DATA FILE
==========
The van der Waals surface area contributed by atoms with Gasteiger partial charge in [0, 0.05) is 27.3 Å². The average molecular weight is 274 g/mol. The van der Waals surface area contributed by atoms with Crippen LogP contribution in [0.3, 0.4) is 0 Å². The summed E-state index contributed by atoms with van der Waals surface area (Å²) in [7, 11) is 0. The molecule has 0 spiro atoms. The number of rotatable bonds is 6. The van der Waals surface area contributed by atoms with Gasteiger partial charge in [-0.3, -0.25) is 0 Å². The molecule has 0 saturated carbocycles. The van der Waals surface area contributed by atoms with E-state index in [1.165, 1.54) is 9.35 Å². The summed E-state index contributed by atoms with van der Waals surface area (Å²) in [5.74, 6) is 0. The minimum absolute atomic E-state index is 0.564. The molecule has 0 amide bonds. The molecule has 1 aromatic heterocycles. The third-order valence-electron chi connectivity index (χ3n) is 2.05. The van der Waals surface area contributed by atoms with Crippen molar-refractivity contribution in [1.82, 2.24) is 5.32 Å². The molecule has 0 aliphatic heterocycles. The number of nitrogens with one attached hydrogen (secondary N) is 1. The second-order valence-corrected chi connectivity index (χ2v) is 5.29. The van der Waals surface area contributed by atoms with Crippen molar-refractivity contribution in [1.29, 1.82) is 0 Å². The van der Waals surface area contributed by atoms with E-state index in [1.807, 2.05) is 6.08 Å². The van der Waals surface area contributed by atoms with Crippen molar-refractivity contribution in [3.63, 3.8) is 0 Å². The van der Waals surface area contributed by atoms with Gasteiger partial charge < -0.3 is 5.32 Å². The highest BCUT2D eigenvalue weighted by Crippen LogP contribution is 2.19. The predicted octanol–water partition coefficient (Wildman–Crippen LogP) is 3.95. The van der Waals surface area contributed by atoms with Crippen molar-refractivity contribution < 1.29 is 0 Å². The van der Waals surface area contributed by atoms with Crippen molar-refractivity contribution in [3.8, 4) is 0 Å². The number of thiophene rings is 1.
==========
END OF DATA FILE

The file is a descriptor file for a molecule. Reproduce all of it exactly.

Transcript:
The van der Waals surface area contributed by atoms with Gasteiger partial charge in [0, 0.05) is 27.3 Å². The average molecular weight is 274 g/mol. The van der Waals surface area contributed by atoms with Crippen LogP contribution in [0.3, 0.4) is 0 Å². The summed E-state index contributed by atoms with van der Waals surface area (Å²) in [7, 11) is 0. The molecule has 0 spiro atoms. The number of rotatable bonds is 6. The van der Waals surface area contributed by atoms with Gasteiger partial charge in [-0.3, -0.25) is 0 Å². The molecule has 0 saturated carbocycles. The van der Waals surface area contributed by atoms with E-state index in [1.165, 1.54) is 9.35 Å². The summed E-state index contributed by atoms with van der Waals surface area (Å²) in [5.74, 6) is 0. The minimum absolute atomic E-state index is 0.564. The molecule has 0 amide bonds. The molecule has 1 aromatic heterocycles. The third-order valence-electron chi connectivity index (χ3n) is 2.05. The van der Waals surface area contributed by atoms with Crippen molar-refractivity contribution in [1.82, 2.24) is 5.32 Å². The molecule has 0 aliphatic heterocycles. The number of nitrogens with one attached hydrogen (secondary N) is 1. The second-order valence-corrected chi connectivity index (χ2v) is 5.29. The van der Waals surface area contributed by atoms with Crippen molar-refractivity contribution in [1.29, 1.82) is 0 Å². The van der Waals surface area contributed by atoms with E-state index in [1.807, 2.05) is 6.08 Å². The van der Waals surface area contributed by atoms with Crippen molar-refractivity contribution in [3.63, 3.8) is 0 Å². The van der Waals surface area contributed by atoms with Gasteiger partial charge < -0.3 is 5.32 Å². The highest BCUT2D eigenvalue weighted by Crippen LogP contribution is 2.19. The predicted octanol–water partition coefficient (Wildman–Crippen LogP) is 3.95. The van der Waals surface area contributed by atoms with Crippen molar-refractivity contribution < 1.29 is 0 Å². The van der Waals surface area contributed by atoms with Crippen molar-refractivity contribution in [3.8, 4) is 0 Å². The number of thiophene rings is 1.